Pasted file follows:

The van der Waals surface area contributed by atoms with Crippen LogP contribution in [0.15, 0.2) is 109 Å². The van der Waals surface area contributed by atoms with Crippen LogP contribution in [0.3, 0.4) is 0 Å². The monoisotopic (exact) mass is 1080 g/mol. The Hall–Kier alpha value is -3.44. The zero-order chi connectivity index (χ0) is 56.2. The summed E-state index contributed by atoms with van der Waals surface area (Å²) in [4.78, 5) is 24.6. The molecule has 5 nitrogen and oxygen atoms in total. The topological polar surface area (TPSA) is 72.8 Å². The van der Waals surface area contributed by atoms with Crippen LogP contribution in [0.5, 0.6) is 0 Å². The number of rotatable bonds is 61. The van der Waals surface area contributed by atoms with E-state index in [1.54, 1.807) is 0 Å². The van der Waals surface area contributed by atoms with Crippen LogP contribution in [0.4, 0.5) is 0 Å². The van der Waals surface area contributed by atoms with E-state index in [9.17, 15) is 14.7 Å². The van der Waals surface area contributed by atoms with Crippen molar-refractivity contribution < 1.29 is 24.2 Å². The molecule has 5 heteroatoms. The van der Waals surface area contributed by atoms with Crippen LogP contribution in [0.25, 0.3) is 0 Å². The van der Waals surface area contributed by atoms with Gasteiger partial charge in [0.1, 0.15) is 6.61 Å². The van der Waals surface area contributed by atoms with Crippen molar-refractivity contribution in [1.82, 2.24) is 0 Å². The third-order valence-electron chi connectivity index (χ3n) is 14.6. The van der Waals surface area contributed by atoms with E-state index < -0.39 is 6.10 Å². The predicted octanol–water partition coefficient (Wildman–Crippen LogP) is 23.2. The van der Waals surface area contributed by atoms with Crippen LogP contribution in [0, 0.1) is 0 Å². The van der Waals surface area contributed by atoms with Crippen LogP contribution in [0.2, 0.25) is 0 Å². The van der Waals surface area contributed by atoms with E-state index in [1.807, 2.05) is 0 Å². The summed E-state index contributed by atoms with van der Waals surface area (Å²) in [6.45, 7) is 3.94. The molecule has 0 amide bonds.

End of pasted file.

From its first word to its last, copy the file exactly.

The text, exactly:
The van der Waals surface area contributed by atoms with Crippen LogP contribution in [0.15, 0.2) is 109 Å². The van der Waals surface area contributed by atoms with Crippen LogP contribution in [0.3, 0.4) is 0 Å². The monoisotopic (exact) mass is 1080 g/mol. The Hall–Kier alpha value is -3.44. The zero-order chi connectivity index (χ0) is 56.2. The summed E-state index contributed by atoms with van der Waals surface area (Å²) in [4.78, 5) is 24.6. The molecule has 5 nitrogen and oxygen atoms in total. The topological polar surface area (TPSA) is 72.8 Å². The van der Waals surface area contributed by atoms with Crippen LogP contribution in [0.5, 0.6) is 0 Å². The number of rotatable bonds is 61. The van der Waals surface area contributed by atoms with E-state index in [1.54, 1.807) is 0 Å². The van der Waals surface area contributed by atoms with Crippen LogP contribution in [0.4, 0.5) is 0 Å². The van der Waals surface area contributed by atoms with E-state index in [9.17, 15) is 14.7 Å². The van der Waals surface area contributed by atoms with Crippen molar-refractivity contribution < 1.29 is 24.2 Å². The molecule has 5 heteroatoms. The van der Waals surface area contributed by atoms with Crippen LogP contribution in [0.25, 0.3) is 0 Å². The van der Waals surface area contributed by atoms with Gasteiger partial charge in [0.1, 0.15) is 6.61 Å². The van der Waals surface area contributed by atoms with Crippen molar-refractivity contribution in [1.82, 2.24) is 0 Å². The third-order valence-electron chi connectivity index (χ3n) is 14.6. The van der Waals surface area contributed by atoms with E-state index < -0.39 is 6.10 Å². The predicted octanol–water partition coefficient (Wildman–Crippen LogP) is 23.2. The van der Waals surface area contributed by atoms with Crippen LogP contribution in [0, 0.1) is 0 Å². The van der Waals surface area contributed by atoms with Crippen LogP contribution in [0.2, 0.25) is 0 Å². The van der Waals surface area contributed by atoms with E-state index in [1.807, 2.05) is 0 Å². The summed E-state index contributed by atoms with van der Waals surface area (Å²) in [6.45, 7) is 3.94. The molecule has 0 amide bonds.